Scottsdale cop adopts puppy she rescued, anonymous donor helped with fees

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Little Eddies has a new human mom, the Scottsdale police officer who rescued him. (Source: 3TV/CBS 5) Little Eddies has a new human mom, the Scottsdale police officer who rescued him. (Source: 3TV/CBS 5)
Officer Stacie Gryzenia was the hero four puppies needed just a week and a half ago. Now one of them has become part of her family. (Source: 3TV/CBS 5) Officer Stacie Gryzenia was the hero four puppies needed just a week and a half ago. Now one of them has become part of her family. (Source: 3TV/CBS 5)
PHOENIX (3TV/CBS 5) -

After several puppies were rescued from filthy conditions in Scottsdale last week, the officer who responded to that scene is giving one of them a forever home.

Scottsdale Officer Stacie Gryzenia described how she found four puppies in the back of a Jeep at Scottsdale Fashion Square.

“No food, no water, and the kennel back there was actually filled with feces and they were covered in it, as well," said Gryzenia.

[ORIGINAL STORY: Scottsdale police make arrest in case of 4 malnourished puppies]

"These little puppies when they came into us, did go to our trauma hospital where they spent the last 10 days," Arizona Humane Society spokeswoman Brett Nelson said. "They were very sick little puppies."

With the help of the Arizona Humane Society, they’re now healthy.

"I love dogs. I love animals. I felt so bad for them," Gryzenia said. "You could tell they were cold. You could tell that they needed help."

From the moment Gryzenia laid eyes on the puppies, she knew she wanted to take one home, but the adoption fee of $700 was more than she could afford.

"It is expensive," said Gryzenia.

[RELATED: AZ Humane Society asks Scottsdale cop to pay $700 to adopt puppy she rescued]

"Everything, from all of their care in the trauma hospital, their spay or neuter surgeries, vaccines, microchip, all of the animal care that goes into them, the laundry, the feeding -- you name it -- costs us about $1100 for each puppy," Nelson explained.

Gryzenia shared her story with Arizona's Family, and Friday morning, thanks to an anonymous donor who paid $300, Gryzenia was able to pay the remaining $400. She gained a new member to her family, with an extra special place in her heart.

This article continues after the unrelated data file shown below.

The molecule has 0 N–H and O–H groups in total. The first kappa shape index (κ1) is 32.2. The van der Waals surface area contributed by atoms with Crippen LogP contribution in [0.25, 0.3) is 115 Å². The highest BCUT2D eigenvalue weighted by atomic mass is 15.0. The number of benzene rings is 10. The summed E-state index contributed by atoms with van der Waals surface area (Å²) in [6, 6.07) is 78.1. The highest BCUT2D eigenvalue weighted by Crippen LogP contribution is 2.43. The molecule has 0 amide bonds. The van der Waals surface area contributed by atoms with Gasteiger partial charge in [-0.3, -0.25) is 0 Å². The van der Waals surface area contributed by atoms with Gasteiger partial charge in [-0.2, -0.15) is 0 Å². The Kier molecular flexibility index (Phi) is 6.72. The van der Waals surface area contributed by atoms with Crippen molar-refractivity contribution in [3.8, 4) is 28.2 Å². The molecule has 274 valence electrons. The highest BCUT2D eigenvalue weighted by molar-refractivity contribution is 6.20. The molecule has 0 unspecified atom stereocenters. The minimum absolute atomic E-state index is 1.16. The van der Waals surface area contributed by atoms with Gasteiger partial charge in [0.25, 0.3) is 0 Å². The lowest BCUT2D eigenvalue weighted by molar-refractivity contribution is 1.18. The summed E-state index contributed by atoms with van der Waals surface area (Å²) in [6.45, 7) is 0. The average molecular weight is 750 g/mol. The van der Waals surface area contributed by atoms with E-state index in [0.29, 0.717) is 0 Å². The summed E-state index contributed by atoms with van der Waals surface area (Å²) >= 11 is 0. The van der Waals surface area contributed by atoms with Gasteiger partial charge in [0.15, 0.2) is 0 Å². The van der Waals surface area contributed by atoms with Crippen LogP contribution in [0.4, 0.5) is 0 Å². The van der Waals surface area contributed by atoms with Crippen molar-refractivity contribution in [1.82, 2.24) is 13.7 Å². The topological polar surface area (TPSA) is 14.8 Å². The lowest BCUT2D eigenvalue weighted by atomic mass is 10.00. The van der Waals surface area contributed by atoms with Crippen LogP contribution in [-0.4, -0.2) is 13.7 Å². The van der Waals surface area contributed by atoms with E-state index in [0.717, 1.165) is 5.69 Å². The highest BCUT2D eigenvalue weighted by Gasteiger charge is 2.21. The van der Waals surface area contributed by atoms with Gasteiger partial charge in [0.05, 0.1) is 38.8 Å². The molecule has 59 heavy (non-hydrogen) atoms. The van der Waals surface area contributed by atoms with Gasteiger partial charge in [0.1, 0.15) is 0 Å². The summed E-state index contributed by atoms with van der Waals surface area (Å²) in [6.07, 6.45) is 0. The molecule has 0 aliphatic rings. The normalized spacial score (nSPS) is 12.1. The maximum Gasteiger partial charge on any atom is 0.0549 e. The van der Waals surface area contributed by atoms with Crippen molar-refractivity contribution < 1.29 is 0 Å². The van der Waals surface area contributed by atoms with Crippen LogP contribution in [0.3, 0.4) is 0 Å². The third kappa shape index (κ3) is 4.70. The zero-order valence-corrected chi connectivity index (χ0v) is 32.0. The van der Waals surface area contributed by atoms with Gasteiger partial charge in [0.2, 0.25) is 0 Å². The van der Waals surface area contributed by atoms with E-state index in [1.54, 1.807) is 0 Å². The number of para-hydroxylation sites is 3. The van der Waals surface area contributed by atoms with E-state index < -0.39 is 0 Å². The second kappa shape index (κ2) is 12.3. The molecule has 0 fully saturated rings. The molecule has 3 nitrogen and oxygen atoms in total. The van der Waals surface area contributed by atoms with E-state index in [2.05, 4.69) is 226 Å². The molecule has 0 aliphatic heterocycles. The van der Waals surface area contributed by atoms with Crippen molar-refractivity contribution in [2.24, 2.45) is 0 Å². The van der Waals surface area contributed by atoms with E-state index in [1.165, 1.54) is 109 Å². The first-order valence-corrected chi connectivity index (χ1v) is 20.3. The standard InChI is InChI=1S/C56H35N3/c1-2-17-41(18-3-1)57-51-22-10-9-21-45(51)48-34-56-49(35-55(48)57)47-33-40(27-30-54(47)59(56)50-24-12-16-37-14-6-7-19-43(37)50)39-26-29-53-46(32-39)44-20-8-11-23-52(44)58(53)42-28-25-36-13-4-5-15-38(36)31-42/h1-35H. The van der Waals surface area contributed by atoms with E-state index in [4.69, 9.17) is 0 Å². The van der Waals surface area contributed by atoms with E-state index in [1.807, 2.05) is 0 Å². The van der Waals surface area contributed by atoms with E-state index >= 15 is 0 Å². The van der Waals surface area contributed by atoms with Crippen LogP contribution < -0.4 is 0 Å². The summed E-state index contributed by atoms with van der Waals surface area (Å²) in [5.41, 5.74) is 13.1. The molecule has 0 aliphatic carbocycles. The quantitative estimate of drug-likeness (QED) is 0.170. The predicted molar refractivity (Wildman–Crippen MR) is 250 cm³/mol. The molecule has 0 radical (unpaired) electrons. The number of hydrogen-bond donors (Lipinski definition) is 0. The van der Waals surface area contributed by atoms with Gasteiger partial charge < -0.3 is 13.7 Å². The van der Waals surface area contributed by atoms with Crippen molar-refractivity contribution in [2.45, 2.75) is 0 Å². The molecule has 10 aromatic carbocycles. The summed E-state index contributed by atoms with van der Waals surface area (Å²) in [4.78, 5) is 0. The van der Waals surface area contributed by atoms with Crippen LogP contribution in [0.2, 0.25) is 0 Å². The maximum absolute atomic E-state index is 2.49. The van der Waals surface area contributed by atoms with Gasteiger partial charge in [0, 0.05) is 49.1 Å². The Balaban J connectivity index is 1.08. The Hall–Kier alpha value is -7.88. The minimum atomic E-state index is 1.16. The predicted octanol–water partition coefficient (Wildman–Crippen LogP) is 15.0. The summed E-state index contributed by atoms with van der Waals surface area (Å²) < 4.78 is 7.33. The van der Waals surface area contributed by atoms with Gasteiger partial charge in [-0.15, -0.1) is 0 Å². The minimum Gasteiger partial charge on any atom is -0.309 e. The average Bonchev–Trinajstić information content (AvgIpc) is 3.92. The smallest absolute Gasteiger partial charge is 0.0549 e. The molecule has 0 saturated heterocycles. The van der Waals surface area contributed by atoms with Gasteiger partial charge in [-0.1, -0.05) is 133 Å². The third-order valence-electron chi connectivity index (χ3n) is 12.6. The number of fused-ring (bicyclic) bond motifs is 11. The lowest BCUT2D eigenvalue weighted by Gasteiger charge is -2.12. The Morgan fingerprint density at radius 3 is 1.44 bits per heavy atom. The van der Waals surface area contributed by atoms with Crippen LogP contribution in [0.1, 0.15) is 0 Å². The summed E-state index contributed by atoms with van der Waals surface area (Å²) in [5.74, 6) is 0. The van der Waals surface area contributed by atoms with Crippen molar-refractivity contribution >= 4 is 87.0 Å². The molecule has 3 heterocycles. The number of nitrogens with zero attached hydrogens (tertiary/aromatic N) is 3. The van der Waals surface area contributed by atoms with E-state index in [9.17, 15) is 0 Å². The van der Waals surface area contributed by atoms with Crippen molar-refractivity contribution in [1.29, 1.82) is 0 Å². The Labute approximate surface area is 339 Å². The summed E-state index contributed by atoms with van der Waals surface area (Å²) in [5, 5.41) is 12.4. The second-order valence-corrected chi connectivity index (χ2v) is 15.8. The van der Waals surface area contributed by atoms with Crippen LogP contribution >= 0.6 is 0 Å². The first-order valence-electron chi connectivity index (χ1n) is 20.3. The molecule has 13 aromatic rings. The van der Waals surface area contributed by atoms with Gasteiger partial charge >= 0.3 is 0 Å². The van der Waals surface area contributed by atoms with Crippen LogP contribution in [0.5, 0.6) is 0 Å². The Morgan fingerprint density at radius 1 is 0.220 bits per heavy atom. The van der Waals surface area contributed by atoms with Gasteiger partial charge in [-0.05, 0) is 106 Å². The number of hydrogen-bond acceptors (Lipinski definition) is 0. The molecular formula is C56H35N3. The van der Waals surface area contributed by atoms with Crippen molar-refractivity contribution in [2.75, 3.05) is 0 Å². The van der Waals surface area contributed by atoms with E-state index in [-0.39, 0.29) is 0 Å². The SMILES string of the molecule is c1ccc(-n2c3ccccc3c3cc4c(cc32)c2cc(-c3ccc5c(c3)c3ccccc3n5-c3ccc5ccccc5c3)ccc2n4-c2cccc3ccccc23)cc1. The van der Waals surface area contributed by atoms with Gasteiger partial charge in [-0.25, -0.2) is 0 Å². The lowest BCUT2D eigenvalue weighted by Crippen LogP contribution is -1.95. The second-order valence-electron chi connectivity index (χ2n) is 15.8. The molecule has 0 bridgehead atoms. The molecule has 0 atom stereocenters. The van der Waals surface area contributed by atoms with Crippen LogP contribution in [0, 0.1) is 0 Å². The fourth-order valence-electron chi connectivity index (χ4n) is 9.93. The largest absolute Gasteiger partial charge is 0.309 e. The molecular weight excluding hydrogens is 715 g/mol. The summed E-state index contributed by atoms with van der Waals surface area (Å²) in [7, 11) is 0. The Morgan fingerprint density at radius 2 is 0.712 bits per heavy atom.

"My grandfather just passed away on Tuesday, so I’m going to name him Eddie after him." said Gryzenia.

[APP USERS: That face! Click here for photo of Eddie and his new human mom]

More than 11,000 sick and injured homeless animals receive care from specialists at the Arizona Humane Society's trauma center each year. Click here to donate to the Arizona Humane Society.

Statement from the Arizona Humane Society

We want to take this opportunity to help our community better understand the structure of our adoption fees. 

Our adoption fees start at $50. For some dogs, they’re much higher. This helps cover a portion of the cost of care of the 17,000 sick and injured pets who come through our doors each year. We do this, also, to encourage adoption of our older dogs, who once would spend days or weeks in kennels, while puppies are adopted immediately.

Our average cost to care for a homeless pet has risen to $910, nearly tripling over the past four years due to an expansion of our medical programs. Our donors, supporters, volunteers and adopters make this care possible and we thank them. We are also thankful to Good Samaritans, like Officer Gryzenia, as their efforts are critical in helping to bring sick, injured and abused pets to AHS’ trauma hospital for the care they need. Of the 17,000 pets who come through our doors each year, 70 percent require treatment in our trauma hospital. 

These puppies, who were very sick, are the norm in regards to the homeless animals we treat. Joey was so sick that his medical care while at AHS was nearly $1,200, roughly $300 more than the average cost to care for each pet we take in and we are able to do so at a fraction of the cost of a private veterinary hospital. Joey’s care included 10 days of treatment in AHS’ trauma hospital, Parvo testing, Giardia testing, fecal testing, treatment for Giardia, treatment for Coccidia, food, shelter, neuter surgery, vaccines and a microchip.

A generous benefactor covered a portion of the adoption fee for Officer Gryzenia. We are grateful for both the donor and the officer.

We welcome folks to schedule a behind-the-scenes tour to see our lifesaving work in action.

[CRITTER CORNER: Pet and animal news]


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